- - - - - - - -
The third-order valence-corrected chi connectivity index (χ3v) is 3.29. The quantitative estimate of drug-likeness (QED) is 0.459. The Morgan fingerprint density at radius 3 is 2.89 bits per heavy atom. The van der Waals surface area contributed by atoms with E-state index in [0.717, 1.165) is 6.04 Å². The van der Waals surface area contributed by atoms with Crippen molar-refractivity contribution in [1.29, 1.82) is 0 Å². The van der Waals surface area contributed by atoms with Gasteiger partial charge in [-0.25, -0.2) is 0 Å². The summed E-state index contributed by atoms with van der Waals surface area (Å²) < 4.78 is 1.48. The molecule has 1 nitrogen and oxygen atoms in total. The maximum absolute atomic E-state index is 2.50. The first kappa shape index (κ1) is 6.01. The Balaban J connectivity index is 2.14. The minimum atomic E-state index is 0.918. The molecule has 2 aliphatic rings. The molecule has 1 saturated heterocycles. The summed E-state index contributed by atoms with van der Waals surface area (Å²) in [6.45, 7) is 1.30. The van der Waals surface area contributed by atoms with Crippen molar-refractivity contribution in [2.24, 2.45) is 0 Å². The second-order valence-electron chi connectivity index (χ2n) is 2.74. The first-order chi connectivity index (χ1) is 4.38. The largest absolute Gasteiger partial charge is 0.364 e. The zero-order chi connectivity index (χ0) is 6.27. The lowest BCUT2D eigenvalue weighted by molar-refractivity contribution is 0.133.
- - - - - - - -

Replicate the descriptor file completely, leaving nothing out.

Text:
The third-order valence-corrected chi connectivity index (χ3v) is 3.29. The quantitative estimate of drug-likeness (QED) is 0.459. The Morgan fingerprint density at radius 3 is 2.89 bits per heavy atom. The van der Waals surface area contributed by atoms with E-state index in [0.717, 1.165) is 6.04 Å². The van der Waals surface area contributed by atoms with Crippen molar-refractivity contribution in [1.29, 1.82) is 0 Å². The van der Waals surface area contributed by atoms with Gasteiger partial charge in [-0.25, -0.2) is 0 Å². The summed E-state index contributed by atoms with van der Waals surface area (Å²) < 4.78 is 1.48. The molecule has 1 nitrogen and oxygen atoms in total. The maximum absolute atomic E-state index is 2.50. The first kappa shape index (κ1) is 6.01. The Balaban J connectivity index is 2.14. The minimum atomic E-state index is 0.918. The molecule has 2 aliphatic rings. The molecule has 1 saturated heterocycles. The summed E-state index contributed by atoms with van der Waals surface area (Å²) in [6.45, 7) is 1.30. The van der Waals surface area contributed by atoms with Crippen molar-refractivity contribution in [2.24, 2.45) is 0 Å². The second-order valence-electron chi connectivity index (χ2n) is 2.74. The first-order chi connectivity index (χ1) is 4.38. The largest absolute Gasteiger partial charge is 0.364 e. The zero-order chi connectivity index (χ0) is 6.27. The lowest BCUT2D eigenvalue weighted by molar-refractivity contribution is 0.133.